Care and compassion Courage and initiative People

Hurt hands still helping hands


Jill Lawry’s hands are permanently damaged.

In a wheelchair following a gardening accident, in 2011, the Lower Hutt tetraplegic continues her lifelong community involvement as much as she can “because I can sew and cook and speak.”

She believes her work in the community will extend her life and she enjoys the people it brings her into contact with.

She also teaches others to sew at the ReMakery in Epuni, Lower Hutt, bakes Christmas cakes for raffles and does talks about Time Bank.

“I feel I’m a good poster person for it.”

“Skills in sewing and baking are being lost,” she says.

She is hoping to help reverse the decline through the ReMakery and Time Bank.

“Even though I’m like this I can still give.

Anyone can give and have. I don’t want to be someone’s project but, instead, be a two-way achievement person.”

She doesn’t like being labelled because of her accident.

Jill gives fabric a second life as cases for glasses.

A supporter of the traditional concepts of recycling and sustainability, she also has her own small business turning redundant material, including sheets and duvet covers, into ‘artisan products’ that include aprons, shopping bags, glasses cases and tea towels.

“It horrified me that this material goes in the dump.

“I am hoping others will appreciate the philosophy behind it [recycling] and start to support sustainability.”

Voluntary work through Time Bank earns a person credits, which they can then redeem by having another member do something for them. One of the ways Jill earns credits is being available to give advice to people from other groups.

It’s very important to know you are still valued.

Valued for who you are and your knowledge,” she adds.

“There are a lot of things people have that they can share.”

She ‘spends’ her credits by having Time Bank members cut the fabric for her sewing and do jobs around the house.

Jill also sews Boomerang Bags for use in Petone. Participating shops hand them out instead of disposable shopping bags. Customers return them for reuse.

ACC paid for her two overlockers to be adapted for her continued use.

Tetraplegic Jill Lawry

Jill Lowry with some of the aprons she has made by reusing fabric. With her is her bichon poodle cross, Ebony. Photos: Rosemary McLennan

Raised to give back

A father involved in Lions, and a mother in church life, meant Jill was raised in an environment of community involvement and this influenced her as a mother and grandmother.

Jill, a trained primary teacher, taught for 18 years and, during that time, also raised four children of her own.

She travelled the world several times, wanting to do things with her life.

“I took risks rather than stay in a safe work environment.”

Her family owned Gem Resort in the Bay of Many Coves, Marlborough Sounds, for 10 years. They sold it and moved to Picton where Jill taught at Queen Charlotte College and was also involved with the Waikawa Marae.

She had her own catering business for many years and supported her children’s sailing ventures around the country.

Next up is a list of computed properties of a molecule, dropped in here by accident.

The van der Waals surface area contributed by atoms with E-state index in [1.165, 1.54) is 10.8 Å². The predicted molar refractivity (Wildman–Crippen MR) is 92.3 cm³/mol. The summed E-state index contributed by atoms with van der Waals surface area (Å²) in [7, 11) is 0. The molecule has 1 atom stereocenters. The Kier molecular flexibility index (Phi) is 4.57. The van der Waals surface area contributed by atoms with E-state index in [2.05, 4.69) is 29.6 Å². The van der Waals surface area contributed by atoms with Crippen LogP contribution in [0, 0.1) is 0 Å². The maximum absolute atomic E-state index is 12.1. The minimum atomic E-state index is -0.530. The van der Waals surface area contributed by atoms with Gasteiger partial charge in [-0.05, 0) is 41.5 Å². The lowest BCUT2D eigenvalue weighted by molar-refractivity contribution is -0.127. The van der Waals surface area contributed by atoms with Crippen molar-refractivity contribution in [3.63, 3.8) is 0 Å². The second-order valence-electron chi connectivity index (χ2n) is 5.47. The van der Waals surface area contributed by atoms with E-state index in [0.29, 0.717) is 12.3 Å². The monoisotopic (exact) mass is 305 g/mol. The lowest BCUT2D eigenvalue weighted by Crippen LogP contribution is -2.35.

How the accident happened

It was in her Picton garden Jill had the accident in 2011.

She stood on a loose tile on the edge of a garden bed and fell about a metre, hitting her head on concrete.

“Everything in life carries risk, “she says, “but home being such a familiar place, people can be less safety conscious.”

She was sent to Christchurch Hospital before spending nine months at nearby Burwood Hospital and its spinal unit. Her C3 and C4 vertebrae were broken and there was nerve damage to C6-7.

She watched young men able to leave hospital walking again and thought, They’re getting another chance at life.

Every tetraplegic is affected differently. Jill has no feeling from just below her neck.

Doctors didn’t expect her to be able to use her arms but she regained partial movement.

She can’t move her fingers but surgery has enabled her to grip with both hands.

She can use a computer “very slowly” so has a program where she can talk to it.

A similar arrangement allows her to text by talking.

After leaving hospital Jill moved to Lower Hutt.

“It’s is hard for people to understand the lifestyle of someone in this condition.”

Carers come and go throughout the day.

“I appreciate my carers very much.”

She also enjoys the diverse range of cultures they bring her into contact with.

The aim is for Jill to live as normally as possible through their help.

Her day begins with breakfast in bed followed by a shower and dressing. That part of the day takes two hours.

She kept her car, which a carer drives. Jill can’t get out of the car or into a building without help. Nor can she pick up items at the supermarket.

So the carer accompanies Jill and does the parts of her routine that she can’t. A carer also carries out her gardening instructions.

ACC has helped with house modifications.

“When you are a tetraplegic and have worked all your life you want to go back to work.”

In Jill’s case that’s not possible because she is prone to infections and recovery takes longer.

I still have a right to live a life as close to what other people do . . . but being a tetraplegic your life is very restricted,” she says.

For more information about disability support refer:

Community disability support group 

Peer support for people with spinal injuries

Spinal chord injury research

Halberg Disability Sport Foundation

New Zealand Spinal Trust



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